Crahan’s book includes a bibliography of Simon’s writings, it is a lengthy and comprehensive listing of works by the prolific writer. It is especially impressive for someone who not only left school at 17, but was writing in his second language. A letter from Simon to Crahan is included that itself constitutes an important review of the International Wine and Food Society.
Bruiting the Beer and Wine of the Country
Did the Los Angeles group ignore beer? Not at all. It held at least one full-scale beer tasting on September 7, 1938. Nowhere in the book does Crahan give any indication that he or fellow-members considered beer inferior to their more typically indulged wine interest.
At the time this approach to beer was unusual, certainly in upper echelon society. Perhaps California by its nature – the later pattern of settlement, the multi-cultural cast, the climate, favoured a more expansive approach to beer than many American branches would have abided.
The branch conferred an award each year for the best non-wine beverage, i.e., spirit or beer. Acme Bock, brewed in California, consistently won. Clearly the Society was willing where appropriate to place domestic brewing on a par with reputed, international brands.
Carlsberg beer, from Denmark, won the award in 1939, an example of its longstanding eminence. (Whether merited today is another question, in our view).
Is it any surprise that modern craft brewing arose in 1970s California? One can credit in some small part Dr. Crahan’s group for the beer revival, as it viewed the subject in a serious way decades before the small brewery revival. One way or another such attention seeps into the larger culture.
California wine figured almost from the beginning in the group’s activities. As quality and availability grew so did the Napa and other Californian wines in their tastings. The group also organized tours of newly re-born wineries, for example in Santa Clara, CA.
Crahan published a separate book on California wines. Another member, Maynard McFie, published a California wine commentary in 1941, perhaps the first to appear after commercia winemaking restarted in 1933.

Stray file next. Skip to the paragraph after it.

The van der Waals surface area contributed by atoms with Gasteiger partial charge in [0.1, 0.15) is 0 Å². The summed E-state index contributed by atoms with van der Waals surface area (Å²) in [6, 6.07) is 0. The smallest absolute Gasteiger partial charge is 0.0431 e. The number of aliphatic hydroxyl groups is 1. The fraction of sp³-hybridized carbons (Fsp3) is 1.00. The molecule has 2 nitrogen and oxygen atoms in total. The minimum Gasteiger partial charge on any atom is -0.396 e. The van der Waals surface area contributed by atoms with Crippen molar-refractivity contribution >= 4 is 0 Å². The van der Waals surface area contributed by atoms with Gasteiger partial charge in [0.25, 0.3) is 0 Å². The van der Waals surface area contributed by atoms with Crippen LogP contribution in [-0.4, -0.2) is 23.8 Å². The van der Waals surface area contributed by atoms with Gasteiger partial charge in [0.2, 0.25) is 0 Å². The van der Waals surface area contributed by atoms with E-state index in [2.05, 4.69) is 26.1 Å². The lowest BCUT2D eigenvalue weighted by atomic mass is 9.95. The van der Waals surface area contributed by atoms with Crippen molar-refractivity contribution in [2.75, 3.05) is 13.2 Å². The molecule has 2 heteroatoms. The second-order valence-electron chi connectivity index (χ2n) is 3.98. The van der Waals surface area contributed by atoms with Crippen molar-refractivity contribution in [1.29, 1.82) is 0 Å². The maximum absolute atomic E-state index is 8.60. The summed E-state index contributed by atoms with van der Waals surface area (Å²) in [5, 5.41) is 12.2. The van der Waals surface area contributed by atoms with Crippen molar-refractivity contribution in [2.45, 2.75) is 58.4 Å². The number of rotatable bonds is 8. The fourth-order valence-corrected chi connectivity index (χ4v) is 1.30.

The book makes clear that during WW II the group ceased most activities but it still held small gatherings. As I discussed earlier, the New York branch of the IWFS continued its tasting programme between 1942 and 1945.
This gave its members the opportunity to examine American viticulture from a new angle – necessity – as foreign wines from traditionally favoured nations were not available. The situation seems broadly comparable for the L.A. group in this period.
Surely the enforced focus on local, and also hemispheric, wines by prestige American gastronomers helped foster the positive image American wine increasingly gained after WW II.
Below appear a couple of pages from Crahan’s prologue. He eloquently explains how mingling Yankee and Spanish cultures in California produced a unique gastronomy. It’s a phenomenon that later was repeated for many other cuisines in many places.
In general the L.A. group approached food and drink in a way similar to today’s podcasts, the Food Network, and the other media that publicise and augment our modern food and wine culture.
What’s changed is, simply, the democratization factor: what was once a hobby or networking tool for the privileged, the well-heeled has gone mainstream, or at least, to a much greater extent than the 1930s-1970s.
The New York branch of the IWFS, indeed all the U.S. branches, were important in this total picture but none more so than the L.A. chapter in our view, given its location in the epicentre of quality American wine culture, California, and the larder the state has always been especially for fruit and vegetables.
Note re images: all images above are via the HathiTrust digital library, from the book linked in the text. All intellectual property in the images belongs solely to their lawful owner or authorized user, as applicable. Images are used for educational and historical purposes. All feedback welcomed.